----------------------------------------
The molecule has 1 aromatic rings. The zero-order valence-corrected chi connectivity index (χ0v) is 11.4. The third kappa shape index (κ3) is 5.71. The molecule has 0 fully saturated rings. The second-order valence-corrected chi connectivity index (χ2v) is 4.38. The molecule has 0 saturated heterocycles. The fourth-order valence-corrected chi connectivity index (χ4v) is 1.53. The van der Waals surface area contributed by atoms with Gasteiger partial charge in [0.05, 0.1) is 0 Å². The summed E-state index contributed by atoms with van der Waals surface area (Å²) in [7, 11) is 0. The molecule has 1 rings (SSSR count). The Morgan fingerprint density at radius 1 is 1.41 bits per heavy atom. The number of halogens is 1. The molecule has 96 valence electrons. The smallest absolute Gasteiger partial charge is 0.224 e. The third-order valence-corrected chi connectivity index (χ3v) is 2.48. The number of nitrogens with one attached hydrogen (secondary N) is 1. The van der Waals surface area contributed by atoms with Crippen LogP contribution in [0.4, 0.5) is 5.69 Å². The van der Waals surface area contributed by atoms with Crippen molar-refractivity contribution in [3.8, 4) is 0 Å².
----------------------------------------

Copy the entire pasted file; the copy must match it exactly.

The molecule has 1 aromatic rings. The zero-order valence-corrected chi connectivity index (χ0v) is 11.4. The third kappa shape index (κ3) is 5.71. The molecule has 0 fully saturated rings. The second-order valence-corrected chi connectivity index (χ2v) is 4.38. The molecule has 0 saturated heterocycles. The fourth-order valence-corrected chi connectivity index (χ4v) is 1.53. The van der Waals surface area contributed by atoms with Gasteiger partial charge in [0.05, 0.1) is 0 Å². The summed E-state index contributed by atoms with van der Waals surface area (Å²) in [7, 11) is 0. The molecule has 1 rings (SSSR count). The Morgan fingerprint density at radius 1 is 1.41 bits per heavy atom. The number of halogens is 1. The molecule has 96 valence electrons. The smallest absolute Gasteiger partial charge is 0.224 e. The third-order valence-corrected chi connectivity index (χ3v) is 2.48. The number of nitrogens with one attached hydrogen (secondary N) is 1. The van der Waals surface area contributed by atoms with Crippen LogP contribution in [0.4, 0.5) is 5.69 Å². The van der Waals surface area contributed by atoms with Crippen molar-refractivity contribution in [3.8, 4) is 0 Å².